ESR at the quantum limit using high-Q superconducting resonators

Dr Jarryd Pla
School of Electrical Engineering & Telecommunications UNSW
4 pm Thursday 13 October 2016
CQC2T Conference Room Level 2, Newton Building, UNSW

The detection and characterization of paramagnetic species by electron spin resonance (ESR) spectroscopy has numerous applications in chemistry, biology, and materials science [1]. Most ESR spectrometers rely on the inductive detection of the small microwave signals emitted by the spins during their Larmor precession into a microwave resonator. Using the tools offered by circuit Quantum Electrodynamics (cQED), namely high quality factor superconducting micro-resonators and Josephson parametric amplifiers that operate at the quantum limit when cooled at 20mK [2], we report an increase of the sensitivity of inductively detected ESR by 4 orders of magnitude over the state-of-the-art, enabling the detection of 1700 bismuth donor spins in silicon with a signal-to-noise ratio of 1 in a single echo [3]. We also demonstrate that the energy relaxation time of the spins is limited by spontaneous emission of microwave photons into the measurement line via the resonator [4]. This constitutes the first observation of the Purcell effect for spins [5], an important step towards the coherent magnetic coupling of individual spins to microwave photons. Finally, we show that the presence of this high-sensitivity on-chip ESR spectrometer imparts a large strain-induced quadrupole interaction on the bismuth donors, of order 100 MHz [6]. Through finite-element strain simulations and effective mass theory calculations of the donor electron wavefunction, we are able to reconstruct key features of our experiments, including the electron spin resonance spectra.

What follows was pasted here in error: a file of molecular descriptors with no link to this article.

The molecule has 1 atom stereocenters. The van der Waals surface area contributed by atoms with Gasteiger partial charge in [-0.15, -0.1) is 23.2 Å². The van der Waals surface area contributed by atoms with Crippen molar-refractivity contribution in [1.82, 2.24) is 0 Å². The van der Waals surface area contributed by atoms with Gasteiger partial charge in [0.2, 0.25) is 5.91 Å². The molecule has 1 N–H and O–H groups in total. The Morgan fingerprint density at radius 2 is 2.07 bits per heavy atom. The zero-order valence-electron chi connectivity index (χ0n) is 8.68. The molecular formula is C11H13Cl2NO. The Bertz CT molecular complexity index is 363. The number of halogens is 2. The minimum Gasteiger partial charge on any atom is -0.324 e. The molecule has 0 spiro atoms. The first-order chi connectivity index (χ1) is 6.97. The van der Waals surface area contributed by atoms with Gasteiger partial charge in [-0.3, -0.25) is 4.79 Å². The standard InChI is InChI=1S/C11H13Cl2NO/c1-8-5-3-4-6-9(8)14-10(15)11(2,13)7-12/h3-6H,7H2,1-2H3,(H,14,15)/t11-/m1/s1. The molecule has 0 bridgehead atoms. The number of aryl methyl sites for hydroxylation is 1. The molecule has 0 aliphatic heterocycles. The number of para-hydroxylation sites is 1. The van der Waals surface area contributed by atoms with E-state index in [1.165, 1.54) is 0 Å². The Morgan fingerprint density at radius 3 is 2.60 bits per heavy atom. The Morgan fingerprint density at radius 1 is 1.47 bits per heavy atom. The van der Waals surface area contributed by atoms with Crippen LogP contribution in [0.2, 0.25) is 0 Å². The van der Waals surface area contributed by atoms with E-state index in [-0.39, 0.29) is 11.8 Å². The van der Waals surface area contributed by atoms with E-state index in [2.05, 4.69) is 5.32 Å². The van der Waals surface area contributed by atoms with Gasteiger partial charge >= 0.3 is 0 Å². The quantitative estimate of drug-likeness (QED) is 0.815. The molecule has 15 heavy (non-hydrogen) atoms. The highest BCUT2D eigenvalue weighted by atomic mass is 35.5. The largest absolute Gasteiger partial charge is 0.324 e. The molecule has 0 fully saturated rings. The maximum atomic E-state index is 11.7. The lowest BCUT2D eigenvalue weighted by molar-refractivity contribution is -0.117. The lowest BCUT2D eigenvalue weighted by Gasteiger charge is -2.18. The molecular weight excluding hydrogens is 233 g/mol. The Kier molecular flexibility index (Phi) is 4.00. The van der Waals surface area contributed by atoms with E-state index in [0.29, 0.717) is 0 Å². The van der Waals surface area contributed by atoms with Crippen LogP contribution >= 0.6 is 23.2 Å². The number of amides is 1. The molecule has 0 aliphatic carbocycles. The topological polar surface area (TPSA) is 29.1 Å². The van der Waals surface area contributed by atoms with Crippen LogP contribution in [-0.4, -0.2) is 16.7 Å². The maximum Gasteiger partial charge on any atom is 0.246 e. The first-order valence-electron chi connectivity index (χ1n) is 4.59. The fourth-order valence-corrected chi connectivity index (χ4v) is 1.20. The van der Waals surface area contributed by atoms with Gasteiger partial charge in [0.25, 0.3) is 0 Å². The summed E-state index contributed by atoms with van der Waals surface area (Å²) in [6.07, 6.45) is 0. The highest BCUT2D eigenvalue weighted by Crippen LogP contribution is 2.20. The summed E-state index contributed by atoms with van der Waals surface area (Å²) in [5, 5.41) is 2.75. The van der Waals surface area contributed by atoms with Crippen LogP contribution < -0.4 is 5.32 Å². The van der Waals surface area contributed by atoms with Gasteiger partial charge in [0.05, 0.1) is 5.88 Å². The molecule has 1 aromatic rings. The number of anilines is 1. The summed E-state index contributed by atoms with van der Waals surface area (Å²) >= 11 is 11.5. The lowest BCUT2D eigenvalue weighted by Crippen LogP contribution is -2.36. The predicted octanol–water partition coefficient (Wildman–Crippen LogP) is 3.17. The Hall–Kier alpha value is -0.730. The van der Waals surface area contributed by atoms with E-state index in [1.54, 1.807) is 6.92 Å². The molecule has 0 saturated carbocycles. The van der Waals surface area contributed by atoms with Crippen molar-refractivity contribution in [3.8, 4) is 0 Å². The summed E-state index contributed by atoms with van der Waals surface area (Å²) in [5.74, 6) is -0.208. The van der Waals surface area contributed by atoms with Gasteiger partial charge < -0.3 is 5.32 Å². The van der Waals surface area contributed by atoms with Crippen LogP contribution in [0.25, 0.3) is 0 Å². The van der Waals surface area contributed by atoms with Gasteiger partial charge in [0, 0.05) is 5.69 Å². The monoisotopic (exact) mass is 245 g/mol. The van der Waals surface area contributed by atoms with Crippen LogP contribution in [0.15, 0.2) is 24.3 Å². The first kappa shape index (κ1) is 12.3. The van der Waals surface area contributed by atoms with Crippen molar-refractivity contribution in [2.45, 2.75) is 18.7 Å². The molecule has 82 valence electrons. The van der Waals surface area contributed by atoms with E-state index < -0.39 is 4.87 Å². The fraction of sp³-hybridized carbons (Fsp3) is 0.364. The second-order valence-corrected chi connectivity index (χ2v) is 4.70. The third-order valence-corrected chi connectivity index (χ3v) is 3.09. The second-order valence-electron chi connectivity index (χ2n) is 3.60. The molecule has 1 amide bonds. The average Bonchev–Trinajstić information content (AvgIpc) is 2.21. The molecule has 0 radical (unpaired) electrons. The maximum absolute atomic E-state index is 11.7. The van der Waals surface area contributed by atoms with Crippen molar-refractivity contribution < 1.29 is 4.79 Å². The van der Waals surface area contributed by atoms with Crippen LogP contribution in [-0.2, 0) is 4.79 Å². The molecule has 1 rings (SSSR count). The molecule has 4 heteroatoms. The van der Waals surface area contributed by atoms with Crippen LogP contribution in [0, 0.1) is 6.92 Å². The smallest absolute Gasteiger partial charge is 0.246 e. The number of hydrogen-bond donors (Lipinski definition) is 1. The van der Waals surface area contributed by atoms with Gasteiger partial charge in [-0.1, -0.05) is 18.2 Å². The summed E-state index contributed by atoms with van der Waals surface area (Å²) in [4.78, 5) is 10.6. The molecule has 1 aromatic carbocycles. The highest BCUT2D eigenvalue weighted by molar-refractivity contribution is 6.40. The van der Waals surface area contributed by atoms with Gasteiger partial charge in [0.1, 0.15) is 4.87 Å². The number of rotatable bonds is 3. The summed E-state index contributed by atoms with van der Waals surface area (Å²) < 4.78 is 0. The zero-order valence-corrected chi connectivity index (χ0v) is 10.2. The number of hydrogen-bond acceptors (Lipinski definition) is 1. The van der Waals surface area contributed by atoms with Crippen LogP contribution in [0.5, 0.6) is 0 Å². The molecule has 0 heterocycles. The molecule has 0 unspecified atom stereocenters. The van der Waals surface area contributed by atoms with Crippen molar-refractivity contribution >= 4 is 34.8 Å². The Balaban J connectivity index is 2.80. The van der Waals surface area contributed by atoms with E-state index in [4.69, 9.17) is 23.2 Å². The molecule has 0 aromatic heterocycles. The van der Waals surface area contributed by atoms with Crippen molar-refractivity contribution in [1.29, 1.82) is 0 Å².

[1] A. Schweiger and G. Jeschke, Principles of Pulse Electron Magnetic Resonance (Oxford University Press, 2001).
[2] X. Zhou et al., Physical Review B 89, 214517 (2014).
[3] A. Bienfait, et al., Nature Nanotechnology 11, 253 (2015).
[4] A. Bienfait, et al., Nature 531, 74 (2016).
[5] E. M. Purcell, Physical Review 69, 681 (1946).
[6] J. J. Pla, arXiv:1608.07346 (2016).